It‘s Easy Being Green: Ditch the Decaf

It‘s Easy Being Green: Ditch the Decaf

Keeping the caff in your cuppa is kinder to the planet

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Foodie  Foodie Your Guide to Good Taste  on 27 Feb '18

Top image credit: Kaboompics 

If you’ve already had a couple mugs in the morning, or its post-supper and you’re craving a hot drink, you may have found yourself opting for a decaffeinated cup of coffee. If this is the case, you should know that the most popular chemical process involved in removing the caffeine has been found to be doing harm towards our efforts in restoring that all-important protective shield that drinks up all the UV rays from the sun so that they don‘t end up fully blasting our skin.

Dichloromethane, or methylene chloride, has been used for decades to produce a rich, flavourful cup of coffee sans the caffeine, and while this volatile gas has many uses, its other main claims to fame are as a paint thinner and industrial solvent – good to know what we’re drinking, right? We don‘t know much about the effects of ingesting this chemical except that the National Cancer Institute in the USA lists it as a possible human carcinogen. If that’s not damning enough, it’s also eating away at the protective layer around our planet.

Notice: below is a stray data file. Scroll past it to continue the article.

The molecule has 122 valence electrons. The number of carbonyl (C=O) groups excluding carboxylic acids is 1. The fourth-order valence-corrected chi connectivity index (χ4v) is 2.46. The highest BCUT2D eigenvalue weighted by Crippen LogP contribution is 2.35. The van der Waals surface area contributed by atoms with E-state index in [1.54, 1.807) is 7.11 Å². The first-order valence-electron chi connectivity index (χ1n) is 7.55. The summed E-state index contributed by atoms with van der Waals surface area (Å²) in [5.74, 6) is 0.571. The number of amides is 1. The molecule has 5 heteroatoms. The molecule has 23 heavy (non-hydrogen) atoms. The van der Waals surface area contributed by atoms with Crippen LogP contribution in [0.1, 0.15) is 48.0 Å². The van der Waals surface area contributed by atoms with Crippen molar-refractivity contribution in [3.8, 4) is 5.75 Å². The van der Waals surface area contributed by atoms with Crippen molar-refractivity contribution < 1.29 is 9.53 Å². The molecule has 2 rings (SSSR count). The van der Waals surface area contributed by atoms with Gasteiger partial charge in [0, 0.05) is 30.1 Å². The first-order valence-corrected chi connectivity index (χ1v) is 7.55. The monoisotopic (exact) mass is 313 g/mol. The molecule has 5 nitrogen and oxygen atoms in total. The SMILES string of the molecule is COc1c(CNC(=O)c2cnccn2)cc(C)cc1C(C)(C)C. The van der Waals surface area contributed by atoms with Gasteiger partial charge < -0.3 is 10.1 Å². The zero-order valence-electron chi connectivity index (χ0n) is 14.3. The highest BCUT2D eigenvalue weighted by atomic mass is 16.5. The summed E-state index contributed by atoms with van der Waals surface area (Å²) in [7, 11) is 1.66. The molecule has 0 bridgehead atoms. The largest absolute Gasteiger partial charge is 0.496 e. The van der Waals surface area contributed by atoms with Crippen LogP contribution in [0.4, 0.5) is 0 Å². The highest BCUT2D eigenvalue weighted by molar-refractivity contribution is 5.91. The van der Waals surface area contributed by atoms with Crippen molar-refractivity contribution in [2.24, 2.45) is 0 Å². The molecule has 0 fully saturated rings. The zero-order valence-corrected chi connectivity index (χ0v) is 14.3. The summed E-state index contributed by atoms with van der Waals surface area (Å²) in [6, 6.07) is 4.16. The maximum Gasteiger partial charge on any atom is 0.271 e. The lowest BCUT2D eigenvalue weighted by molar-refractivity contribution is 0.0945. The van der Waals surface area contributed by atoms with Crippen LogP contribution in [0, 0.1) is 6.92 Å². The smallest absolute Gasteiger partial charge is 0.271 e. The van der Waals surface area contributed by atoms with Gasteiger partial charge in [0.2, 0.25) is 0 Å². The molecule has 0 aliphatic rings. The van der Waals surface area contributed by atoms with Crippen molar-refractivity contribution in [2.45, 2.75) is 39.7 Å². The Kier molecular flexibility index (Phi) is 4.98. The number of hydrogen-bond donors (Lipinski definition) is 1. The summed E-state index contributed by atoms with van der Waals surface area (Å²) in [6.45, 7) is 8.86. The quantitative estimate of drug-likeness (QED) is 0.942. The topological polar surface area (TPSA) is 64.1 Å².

When the first hole in the ozone was discovered in the late 80s, international regulations were put into place to prevent future damage, but dichloromethane slipped though the net because it wasn’t thought to hold enough longevity to reach the stratosphere. However, New Scientist says that recent emissions reports are suggesting otherwise, as the chemical begins releasing ozone-depleting chlorine after its meagre five-month shelf life expires. They are now forecasting that the efforts to recover the ozone layer could be delayed by another 30 years if new restrictions aren’t put into place. 

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For decaf diehards, there is also the option of buying brands that use a chemical-free process to decaffeinate beans, known as the Swiss water method, utilising water to filter out the caffeine (although this is also found to result in a weaker-flavoured brew).

As with all things in life, you’re probably best making your coffee count, drinking your brews fully caffeinated and just sticking with a good ol‘ glass of naturally caffeine-free water in between. 

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